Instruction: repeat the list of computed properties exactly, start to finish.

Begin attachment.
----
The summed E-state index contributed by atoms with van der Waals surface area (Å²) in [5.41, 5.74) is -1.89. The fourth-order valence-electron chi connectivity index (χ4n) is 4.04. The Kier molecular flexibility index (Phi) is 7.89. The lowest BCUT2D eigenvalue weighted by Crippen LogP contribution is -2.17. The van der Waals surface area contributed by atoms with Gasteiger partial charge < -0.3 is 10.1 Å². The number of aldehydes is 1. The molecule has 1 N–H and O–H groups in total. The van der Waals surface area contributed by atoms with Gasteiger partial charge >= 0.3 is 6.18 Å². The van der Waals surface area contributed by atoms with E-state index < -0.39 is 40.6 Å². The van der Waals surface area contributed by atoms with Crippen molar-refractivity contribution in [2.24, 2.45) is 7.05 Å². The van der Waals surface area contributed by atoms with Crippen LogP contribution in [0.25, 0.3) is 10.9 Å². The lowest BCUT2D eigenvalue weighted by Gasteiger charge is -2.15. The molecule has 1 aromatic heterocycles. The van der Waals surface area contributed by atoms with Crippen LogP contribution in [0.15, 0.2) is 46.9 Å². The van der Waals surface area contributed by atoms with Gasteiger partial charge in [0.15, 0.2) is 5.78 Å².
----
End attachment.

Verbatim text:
The summed E-state index contributed by atoms with van der Waals surface area (Å²) in [5.41, 5.74) is -1.89. The fourth-order valence-electron chi connectivity index (χ4n) is 4.04. The Kier molecular flexibility index (Phi) is 7.89. The lowest BCUT2D eigenvalue weighted by Crippen LogP contribution is -2.17. The van der Waals surface area contributed by atoms with Gasteiger partial charge < -0.3 is 10.1 Å². The number of aldehydes is 1. The molecule has 1 N–H and O–H groups in total. The van der Waals surface area contributed by atoms with Gasteiger partial charge >= 0.3 is 6.18 Å². The van der Waals surface area contributed by atoms with E-state index < -0.39 is 40.6 Å². The van der Waals surface area contributed by atoms with Crippen molar-refractivity contribution in [2.24, 2.45) is 7.05 Å². The van der Waals surface area contributed by atoms with Crippen LogP contribution in [0.25, 0.3) is 10.9 Å². The lowest BCUT2D eigenvalue weighted by Gasteiger charge is -2.15. The molecule has 1 aromatic heterocycles. The van der Waals surface area contributed by atoms with Crippen LogP contribution in [0.15, 0.2) is 46.9 Å². The van der Waals surface area contributed by atoms with Gasteiger partial charge in [0.15, 0.2) is 5.78 Å².